After Iraq, how hard will it be to find a civilian job?

(FORTUNE Magazine) – Dear Annie: My daughter is about to be rotated home from Iraq and plans to leave the Army and look for a civilian job. She has just a high school education but also has some paralegal training and experience and a high-level security clearance. What are her chances? -Minnesota Mama

Dear MM: In a word, fantastic. Sizable chunks of the Department of Homeland Security's $450 billion 2005 budget are sitting idle due to a dearth of people with security clearances. The feds report a backlog of about 250,000 applications for clearances, which could take up to two years to process. In the meantime, those already cleared are sitting pretty. Evan Lesser, who runs a job site called, estimates that some 60% of available openings requiring security clearances are in high tech and call for expertise in web design, systems analysis, software engineering, or network security. But the other 40% are in "anything you can think of, from graphic design to sales and marketing to clerical work. In government buildings where employees have access to sensitive data, even folks who come in to fix the air conditioning need security clearances."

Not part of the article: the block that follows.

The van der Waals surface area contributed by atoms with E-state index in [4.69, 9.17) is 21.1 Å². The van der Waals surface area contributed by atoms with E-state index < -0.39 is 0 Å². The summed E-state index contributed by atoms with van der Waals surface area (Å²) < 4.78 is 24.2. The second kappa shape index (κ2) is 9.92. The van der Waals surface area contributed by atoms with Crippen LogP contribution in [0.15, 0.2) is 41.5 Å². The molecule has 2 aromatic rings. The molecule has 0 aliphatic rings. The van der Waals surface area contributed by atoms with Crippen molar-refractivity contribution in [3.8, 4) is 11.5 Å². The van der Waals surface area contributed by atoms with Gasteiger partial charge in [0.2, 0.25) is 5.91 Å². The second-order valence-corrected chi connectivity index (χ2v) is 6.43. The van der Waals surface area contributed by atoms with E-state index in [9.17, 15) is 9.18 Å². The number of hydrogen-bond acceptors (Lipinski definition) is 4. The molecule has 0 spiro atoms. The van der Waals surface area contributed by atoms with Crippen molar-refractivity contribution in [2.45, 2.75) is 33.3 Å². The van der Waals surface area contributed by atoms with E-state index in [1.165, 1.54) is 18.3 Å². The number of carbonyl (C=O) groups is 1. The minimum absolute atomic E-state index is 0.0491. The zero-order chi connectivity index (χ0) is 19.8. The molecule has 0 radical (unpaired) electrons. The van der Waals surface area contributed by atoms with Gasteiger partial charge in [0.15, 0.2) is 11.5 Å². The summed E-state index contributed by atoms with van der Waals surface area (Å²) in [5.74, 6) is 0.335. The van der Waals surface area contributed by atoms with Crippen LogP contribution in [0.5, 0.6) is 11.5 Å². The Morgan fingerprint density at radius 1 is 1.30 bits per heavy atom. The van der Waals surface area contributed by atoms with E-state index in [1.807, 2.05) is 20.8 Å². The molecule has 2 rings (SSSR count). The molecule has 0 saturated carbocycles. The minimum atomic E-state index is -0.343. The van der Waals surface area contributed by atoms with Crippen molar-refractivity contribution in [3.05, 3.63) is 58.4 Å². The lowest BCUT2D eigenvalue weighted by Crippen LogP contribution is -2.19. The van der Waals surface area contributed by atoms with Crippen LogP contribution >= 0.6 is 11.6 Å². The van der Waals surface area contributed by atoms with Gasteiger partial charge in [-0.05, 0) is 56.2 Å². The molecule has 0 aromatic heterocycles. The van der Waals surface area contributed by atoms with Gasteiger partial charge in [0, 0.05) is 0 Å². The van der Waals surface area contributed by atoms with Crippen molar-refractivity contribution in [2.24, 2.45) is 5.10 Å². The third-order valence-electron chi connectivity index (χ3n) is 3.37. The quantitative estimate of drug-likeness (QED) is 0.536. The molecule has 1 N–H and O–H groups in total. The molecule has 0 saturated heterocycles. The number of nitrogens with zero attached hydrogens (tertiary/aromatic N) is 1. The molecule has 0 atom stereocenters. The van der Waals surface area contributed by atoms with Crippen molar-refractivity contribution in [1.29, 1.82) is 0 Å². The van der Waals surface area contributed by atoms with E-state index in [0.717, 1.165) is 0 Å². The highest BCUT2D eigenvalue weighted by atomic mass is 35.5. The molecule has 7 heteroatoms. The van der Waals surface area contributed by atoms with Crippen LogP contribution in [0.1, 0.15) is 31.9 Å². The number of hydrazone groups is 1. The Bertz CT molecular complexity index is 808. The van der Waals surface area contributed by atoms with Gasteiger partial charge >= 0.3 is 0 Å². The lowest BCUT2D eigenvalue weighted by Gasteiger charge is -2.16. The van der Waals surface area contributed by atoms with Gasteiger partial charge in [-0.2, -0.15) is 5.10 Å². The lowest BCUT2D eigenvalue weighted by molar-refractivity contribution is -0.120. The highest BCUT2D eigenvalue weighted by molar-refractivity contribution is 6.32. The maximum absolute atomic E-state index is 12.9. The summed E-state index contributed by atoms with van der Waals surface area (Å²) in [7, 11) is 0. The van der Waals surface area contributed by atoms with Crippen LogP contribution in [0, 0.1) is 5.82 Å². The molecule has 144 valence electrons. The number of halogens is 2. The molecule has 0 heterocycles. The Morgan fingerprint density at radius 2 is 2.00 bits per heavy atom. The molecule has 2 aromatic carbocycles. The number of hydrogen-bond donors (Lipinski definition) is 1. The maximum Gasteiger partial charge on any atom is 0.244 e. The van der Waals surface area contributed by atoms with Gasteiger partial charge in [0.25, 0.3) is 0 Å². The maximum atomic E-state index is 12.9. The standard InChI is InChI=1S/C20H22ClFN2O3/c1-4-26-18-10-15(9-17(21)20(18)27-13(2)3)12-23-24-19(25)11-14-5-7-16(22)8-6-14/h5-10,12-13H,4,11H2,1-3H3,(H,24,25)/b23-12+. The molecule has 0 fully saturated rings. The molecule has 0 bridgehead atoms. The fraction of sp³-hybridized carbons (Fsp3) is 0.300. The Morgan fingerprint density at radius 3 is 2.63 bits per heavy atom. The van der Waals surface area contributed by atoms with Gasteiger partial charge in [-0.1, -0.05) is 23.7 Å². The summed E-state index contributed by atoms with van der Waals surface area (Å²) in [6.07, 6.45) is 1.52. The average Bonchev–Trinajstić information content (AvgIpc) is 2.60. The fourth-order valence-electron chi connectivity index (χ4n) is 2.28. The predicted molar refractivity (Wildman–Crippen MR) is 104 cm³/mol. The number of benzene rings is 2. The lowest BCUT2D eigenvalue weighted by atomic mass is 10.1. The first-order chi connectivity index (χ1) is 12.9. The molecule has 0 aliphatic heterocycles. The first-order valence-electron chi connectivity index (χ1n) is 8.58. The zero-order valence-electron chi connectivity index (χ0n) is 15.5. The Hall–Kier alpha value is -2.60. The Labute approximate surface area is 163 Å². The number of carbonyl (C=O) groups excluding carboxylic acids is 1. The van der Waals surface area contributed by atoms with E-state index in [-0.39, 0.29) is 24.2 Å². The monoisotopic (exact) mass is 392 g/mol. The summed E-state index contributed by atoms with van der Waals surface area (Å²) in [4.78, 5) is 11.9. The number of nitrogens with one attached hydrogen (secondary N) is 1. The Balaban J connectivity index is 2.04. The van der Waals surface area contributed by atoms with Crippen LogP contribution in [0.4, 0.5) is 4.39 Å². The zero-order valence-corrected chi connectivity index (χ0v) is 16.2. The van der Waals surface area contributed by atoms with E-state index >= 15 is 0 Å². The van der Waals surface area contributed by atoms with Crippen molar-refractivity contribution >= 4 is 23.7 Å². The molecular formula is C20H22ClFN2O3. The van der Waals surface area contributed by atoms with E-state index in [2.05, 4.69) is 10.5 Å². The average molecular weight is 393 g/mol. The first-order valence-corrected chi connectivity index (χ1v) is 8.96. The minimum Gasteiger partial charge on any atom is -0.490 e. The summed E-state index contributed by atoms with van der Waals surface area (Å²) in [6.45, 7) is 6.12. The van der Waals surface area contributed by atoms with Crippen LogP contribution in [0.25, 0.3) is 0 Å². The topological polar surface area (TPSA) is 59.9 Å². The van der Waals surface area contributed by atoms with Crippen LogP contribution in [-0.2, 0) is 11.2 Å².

Because of the shortage, companies are paying a premium. Lesser notes that among online postings for comparable jobs, salaries for those that require a security clearance are often $20,000 higher. "It may be tough in the Midwest, though," he says. "Your daughter should job-hunt in San Diego, Washington, D.C., or anywhere else with a heavy concentration of defense contractors."

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